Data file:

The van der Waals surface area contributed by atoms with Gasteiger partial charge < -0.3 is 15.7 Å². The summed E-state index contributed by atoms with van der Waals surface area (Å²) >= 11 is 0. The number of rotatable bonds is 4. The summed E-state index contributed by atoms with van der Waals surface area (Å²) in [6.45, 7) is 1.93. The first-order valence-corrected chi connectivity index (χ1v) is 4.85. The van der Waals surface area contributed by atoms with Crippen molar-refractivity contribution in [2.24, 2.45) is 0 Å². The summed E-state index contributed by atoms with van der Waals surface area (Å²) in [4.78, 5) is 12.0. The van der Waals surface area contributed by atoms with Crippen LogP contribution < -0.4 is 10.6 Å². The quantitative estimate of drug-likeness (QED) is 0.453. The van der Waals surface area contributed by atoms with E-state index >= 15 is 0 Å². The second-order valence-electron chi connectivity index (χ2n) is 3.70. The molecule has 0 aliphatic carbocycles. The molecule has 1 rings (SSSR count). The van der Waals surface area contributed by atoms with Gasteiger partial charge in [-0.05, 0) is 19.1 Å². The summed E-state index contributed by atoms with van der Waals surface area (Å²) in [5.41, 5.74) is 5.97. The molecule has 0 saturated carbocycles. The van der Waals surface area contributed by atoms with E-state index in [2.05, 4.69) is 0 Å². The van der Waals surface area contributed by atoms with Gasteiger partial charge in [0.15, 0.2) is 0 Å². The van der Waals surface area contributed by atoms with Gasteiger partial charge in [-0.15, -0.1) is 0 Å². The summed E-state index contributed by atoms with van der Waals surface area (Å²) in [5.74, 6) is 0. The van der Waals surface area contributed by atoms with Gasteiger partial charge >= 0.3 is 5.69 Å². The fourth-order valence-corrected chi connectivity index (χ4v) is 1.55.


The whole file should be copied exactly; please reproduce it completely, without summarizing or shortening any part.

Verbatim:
The van der Waals surface area contributed by atoms with Gasteiger partial charge < -0.3 is 15.7 Å². The summed E-state index contributed by atoms with van der Waals surface area (Å²) >= 11 is 0. The number of rotatable bonds is 4. The summed E-state index contributed by atoms with van der Waals surface area (Å²) in [6.45, 7) is 1.93. The first-order valence-corrected chi connectivity index (χ1v) is 4.85. The van der Waals surface area contributed by atoms with Crippen molar-refractivity contribution in [2.24, 2.45) is 0 Å². The summed E-state index contributed by atoms with van der Waals surface area (Å²) in [4.78, 5) is 12.0. The van der Waals surface area contributed by atoms with Crippen LogP contribution < -0.4 is 10.6 Å². The quantitative estimate of drug-likeness (QED) is 0.453. The van der Waals surface area contributed by atoms with E-state index >= 15 is 0 Å². The second-order valence-electron chi connectivity index (χ2n) is 3.70. The molecule has 0 aliphatic carbocycles. The molecule has 1 rings (SSSR count). The van der Waals surface area contributed by atoms with Gasteiger partial charge in [-0.05, 0) is 19.1 Å². The summed E-state index contributed by atoms with van der Waals surface area (Å²) in [5.41, 5.74) is 5.97. The molecule has 0 saturated carbocycles. The van der Waals surface area contributed by atoms with E-state index in [2.05, 4.69) is 0 Å². The van der Waals surface area contributed by atoms with Gasteiger partial charge in [0.15, 0.2) is 0 Å². The van der Waals surface area contributed by atoms with Gasteiger partial charge in [-0.15, -0.1) is 0 Å². The summed E-state index contributed by atoms with van der Waals surface area (Å²) in [5.74, 6) is 0. The van der Waals surface area contributed by atoms with Gasteiger partial charge >= 0.3 is 5.69 Å². The fourth-order valence-corrected chi connectivity index (χ4v) is 1.55.